Apr 08, 2013
Grammar Hammer: Poetic Justice
April is National Poetry Month, so I thought I would take a break from my regularly scheduled grammatical opinions to take a look at grammar rules within poetry.
Grammar rules are often bent in creative writing. Creative writing can be less formal. Use sentence fragments. Stream of consciousness thoughts. Trying to communicate your message. Example:
Poetry, by Catherine Spicer, Grammar Hammer
a medium that strains
my meager brains
and is not my forte.
My opinion of poetry is very similar to my opinion of music. I am a great appreciator of music. I love all kinds of music. When I’m not solving grammatical crises for clients and working on the editorial desk at PR Newswire, I’m usually playing the flute. The ensemble I play in will often tackle very contemporary pieces of music. I was trained on Bach and Mozart, so I’ve had to do a lot of listening to contemporary music to try to understand it. Music of the Renaissance had really specific structure – themes and phrases that were very methodical. It’s instantly pleasing to the ear. Contemporary music for the flute has a lot more to do with sound effects you can produce with the flute and extended techniques. It’s not always easy to hear (or play). But, I can really appreciate it. I feel the same way about poetry.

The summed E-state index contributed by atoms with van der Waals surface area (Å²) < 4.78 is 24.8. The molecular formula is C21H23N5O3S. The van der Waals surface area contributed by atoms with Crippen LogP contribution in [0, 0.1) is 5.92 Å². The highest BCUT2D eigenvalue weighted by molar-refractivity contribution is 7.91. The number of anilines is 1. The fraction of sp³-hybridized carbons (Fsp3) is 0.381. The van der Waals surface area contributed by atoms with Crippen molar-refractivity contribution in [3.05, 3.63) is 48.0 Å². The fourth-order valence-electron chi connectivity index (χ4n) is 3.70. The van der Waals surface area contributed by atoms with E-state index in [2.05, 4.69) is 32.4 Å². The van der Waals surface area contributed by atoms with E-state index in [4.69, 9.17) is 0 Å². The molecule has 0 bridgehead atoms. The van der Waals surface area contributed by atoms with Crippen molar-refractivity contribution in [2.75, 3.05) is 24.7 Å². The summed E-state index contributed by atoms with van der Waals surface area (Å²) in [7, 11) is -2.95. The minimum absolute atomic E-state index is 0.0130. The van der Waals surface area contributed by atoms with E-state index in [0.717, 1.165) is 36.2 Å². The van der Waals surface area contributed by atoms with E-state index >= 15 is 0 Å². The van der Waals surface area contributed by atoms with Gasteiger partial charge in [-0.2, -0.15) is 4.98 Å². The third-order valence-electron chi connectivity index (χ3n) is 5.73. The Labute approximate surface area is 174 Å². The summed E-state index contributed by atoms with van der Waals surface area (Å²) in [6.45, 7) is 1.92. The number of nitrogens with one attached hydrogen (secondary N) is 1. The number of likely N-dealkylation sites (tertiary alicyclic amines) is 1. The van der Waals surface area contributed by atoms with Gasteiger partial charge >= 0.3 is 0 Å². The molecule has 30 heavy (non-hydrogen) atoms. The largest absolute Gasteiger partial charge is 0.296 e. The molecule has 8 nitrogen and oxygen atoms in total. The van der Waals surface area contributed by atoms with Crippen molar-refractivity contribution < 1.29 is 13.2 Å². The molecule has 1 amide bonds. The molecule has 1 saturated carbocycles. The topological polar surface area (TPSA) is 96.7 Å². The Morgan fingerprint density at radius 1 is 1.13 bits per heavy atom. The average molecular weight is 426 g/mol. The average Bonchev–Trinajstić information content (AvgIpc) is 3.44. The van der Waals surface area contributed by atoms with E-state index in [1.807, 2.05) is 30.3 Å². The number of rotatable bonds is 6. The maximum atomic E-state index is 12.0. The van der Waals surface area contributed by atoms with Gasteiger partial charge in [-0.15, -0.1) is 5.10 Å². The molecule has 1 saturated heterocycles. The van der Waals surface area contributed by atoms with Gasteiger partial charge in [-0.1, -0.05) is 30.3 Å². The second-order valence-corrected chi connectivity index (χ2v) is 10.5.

So how does grammar factor into poetry? Some poets flagrantly ignore and openly mock the rules of grammar. Read anything by e.e. cummings – he was well-known for breaking grammar rules. He wanted you to stop and think about what he wrote and search for a deeper meaning. Personally, I like to read poems that are more symbolic in language; poems that make me think about something in a different light.
Not all poets are like e.e. cummings. Many poets will have neatly bundled sentences and proper capitalizations. Poetry, as a medium, appeals to the rebellious nature in a writer. Poets can take words and punctuation and change their spelling, their meaning, or just use them for decorations.
Like any creative expression, poetry needs to have some strongly established roots. Ignoring grammar rules in poetry because you don’t know them could be tricky. Chances are, your lack of grammar knowledge will be obvious and your attempt to conceal it in creative poetry will probably be unsuccessful.
My grammatical tip when it comes to poetry? You need to know the rules before you can break them. Here’s a great example and one of my favorite poems, by Langston Hughes.
As I Grew Older
It was a long time ago.
I have almost forgotten my dream.
But it was there then,
In front of me,
Bright like a sun–
And then the wall rose,
Between me and my dream.
Rose until it touched the sky–
I am black.
I lie down in the shadow.
No longer the light of my dream before me,
Only the thick wall.
Only the shadow.
My dark hands!
Break through the wall!
Find my dream!
Help me to shatter this darkness,
To smash this night,
To break this shadow
Into a thousand lights of sun,
Into a thousand whirling dreams
Have a grammar rule you’d like me to explore? Drop me a line at firstname.lastname@example.org
Author Catherine Spicer is a manager of customer content services at PR Newswire.
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